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Authenticity has become a mark for leadership

An oversimplified understanding of what it means to be transparent can prevent your growth and limit your influence. When we feel out of our comfort zone, we can often use authenticity as an excuse for sticking with what's comfortable.

For example, a promotion into a leadership role can leave you feeling unsure of yourself. If you believe in superficial transparency, you may disclose all your insecurities to your company, and in the process, lose credibility with people.

@rosaliep210

The Authenticity Paradox

hbr.org

  • In trying to improve our game, a firm sense of self is a compass, but when we want to change our game, a too rigid self-concept can prevent us from moving forward.
  • In global business, we often work with people who don't share our cultural norms. They may have a different expectation for how we should behave than what feels authentic.
  • In today's world of connectivity, how we present ourselves is a critical aspect of leadership. We have to carefully curate a persona and that can clash with our private sense of self.

There are two ways in which leaders develop their personal styles:

  1. High self-monitors are naturally able to try on different styles until they find a good fit for themselves. They adapt to the demands of a situation without feeling fake. They care about managing their public image and may mask their vulnerability.
  2. True-to-selfers tend to express what they really think and feel, even when it is counter to situational demands. It may make people question their ability to do the job.

Leadership growth usually means shifting from having good ideas to pitching them to diverse stakeholders. Inexperienced leaders, especially true-to-selfers, often find the process of getting buy-in artificial and political because they think their work should stand on its own merits.

Until we see growth as a way of extending our reach and increasing our impact, we will have trouble feeling authentic when expressing our strengths to influential people.

Negative feedback given to leaders is often about style and not about their skills or expertise. Negative feedback can then feel like a threat to their ability.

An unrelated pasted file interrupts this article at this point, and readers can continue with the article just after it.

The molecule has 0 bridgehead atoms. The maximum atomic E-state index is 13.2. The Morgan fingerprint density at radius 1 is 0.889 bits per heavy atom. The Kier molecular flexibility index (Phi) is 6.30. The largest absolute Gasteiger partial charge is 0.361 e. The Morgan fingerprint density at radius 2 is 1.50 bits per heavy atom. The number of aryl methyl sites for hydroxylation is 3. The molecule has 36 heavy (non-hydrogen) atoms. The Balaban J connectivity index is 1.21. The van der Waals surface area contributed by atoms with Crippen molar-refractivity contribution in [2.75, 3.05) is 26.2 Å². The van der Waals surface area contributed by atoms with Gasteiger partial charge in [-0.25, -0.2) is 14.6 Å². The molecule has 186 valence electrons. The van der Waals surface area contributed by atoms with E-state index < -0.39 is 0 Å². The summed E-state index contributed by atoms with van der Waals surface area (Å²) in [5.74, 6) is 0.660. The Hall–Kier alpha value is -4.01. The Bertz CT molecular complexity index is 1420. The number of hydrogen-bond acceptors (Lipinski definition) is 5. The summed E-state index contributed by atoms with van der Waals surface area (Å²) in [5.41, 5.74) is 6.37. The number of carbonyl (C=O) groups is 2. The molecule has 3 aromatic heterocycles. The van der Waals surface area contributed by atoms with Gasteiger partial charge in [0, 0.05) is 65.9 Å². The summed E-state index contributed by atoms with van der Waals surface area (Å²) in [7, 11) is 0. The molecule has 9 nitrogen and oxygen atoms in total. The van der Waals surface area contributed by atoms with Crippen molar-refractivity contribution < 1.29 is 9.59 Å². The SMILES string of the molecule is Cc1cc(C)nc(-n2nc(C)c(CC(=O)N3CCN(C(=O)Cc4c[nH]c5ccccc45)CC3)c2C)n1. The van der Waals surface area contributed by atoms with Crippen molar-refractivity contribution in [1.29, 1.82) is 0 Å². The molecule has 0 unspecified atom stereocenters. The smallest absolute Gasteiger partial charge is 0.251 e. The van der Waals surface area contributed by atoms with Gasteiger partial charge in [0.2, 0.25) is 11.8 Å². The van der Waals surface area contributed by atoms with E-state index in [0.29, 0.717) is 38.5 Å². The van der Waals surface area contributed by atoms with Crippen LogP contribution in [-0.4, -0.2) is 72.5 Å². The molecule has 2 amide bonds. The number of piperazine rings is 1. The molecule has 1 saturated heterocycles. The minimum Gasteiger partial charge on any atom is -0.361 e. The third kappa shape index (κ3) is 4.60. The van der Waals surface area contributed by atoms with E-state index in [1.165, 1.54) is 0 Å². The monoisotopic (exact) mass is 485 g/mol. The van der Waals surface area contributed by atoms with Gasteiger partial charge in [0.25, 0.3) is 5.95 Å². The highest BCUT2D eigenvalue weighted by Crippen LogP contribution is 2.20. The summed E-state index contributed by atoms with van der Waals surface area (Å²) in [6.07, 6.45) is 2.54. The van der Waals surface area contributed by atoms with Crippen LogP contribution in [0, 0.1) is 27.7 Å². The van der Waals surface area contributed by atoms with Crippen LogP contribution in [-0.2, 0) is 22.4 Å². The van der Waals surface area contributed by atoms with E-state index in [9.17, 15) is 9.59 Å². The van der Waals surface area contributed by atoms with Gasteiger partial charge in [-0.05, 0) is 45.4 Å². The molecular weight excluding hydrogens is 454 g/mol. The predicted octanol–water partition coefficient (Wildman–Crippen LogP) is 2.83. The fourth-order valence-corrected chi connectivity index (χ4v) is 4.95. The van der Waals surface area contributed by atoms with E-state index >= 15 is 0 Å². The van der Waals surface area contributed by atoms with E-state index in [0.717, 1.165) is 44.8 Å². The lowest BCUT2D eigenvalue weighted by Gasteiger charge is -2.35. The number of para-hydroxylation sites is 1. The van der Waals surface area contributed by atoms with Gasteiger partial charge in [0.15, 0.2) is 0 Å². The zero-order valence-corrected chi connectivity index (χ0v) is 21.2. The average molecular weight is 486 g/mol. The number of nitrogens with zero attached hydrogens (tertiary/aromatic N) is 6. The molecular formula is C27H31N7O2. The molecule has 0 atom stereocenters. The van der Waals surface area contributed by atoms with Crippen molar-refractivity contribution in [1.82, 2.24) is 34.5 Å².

However, if they rationalize their behaviour and think their style is unchangeable, it may eventually lead to their undoing.

Without the benefit of an external perspective we get from experimenting with new leadership behaviours, habitual patterns of thought fence us in.

  • Learn from diverse role models. We should view authenticity not as an intrinsic state but instead as the ability to adopt elements you have learned from others' styles and behaviours.
  • Work on getting better. Setting goals for learning helps us experiment with our identities without feeling like a fraud. It motivates us to develop valued attributes.
  • Don't stick to who you are as a leader. Instead, embrace how your style changes over time and keep editing it.

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  • Self-Awareness: be aware of your trengths, weaknesses, and values and displaying them to your team.
  • Relational Transparency: remain genuine, straightforward, and honest with your team. Display the behavior you hope to see in your employees.
  • Balanced Processing: stick to your values when making decisions, but remain open to discussions and alternatve options.
  • Doing the right thing: focus on doing the right thing for the long-term success of the business, not yours.

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IDEAS

Adapting To The Context

Authentic leaders do not burst out with whatever they may be thinking or feeling. Rather, they exhibit self-monitoring, understand how they are being perceived, and use emotional intelligence (EQ) to communicate effectively.

  1. Authenticity is being true to yourself: But if the ‘self’ is changing, how is one authentic to the past, present or future self at the same time?
  2. Authenticity is being sincere: It is about saying what we mean, and meaning what we say.
  3. Authenticity is being true to your values: If one has an ingrained value, one cannot sabotage it.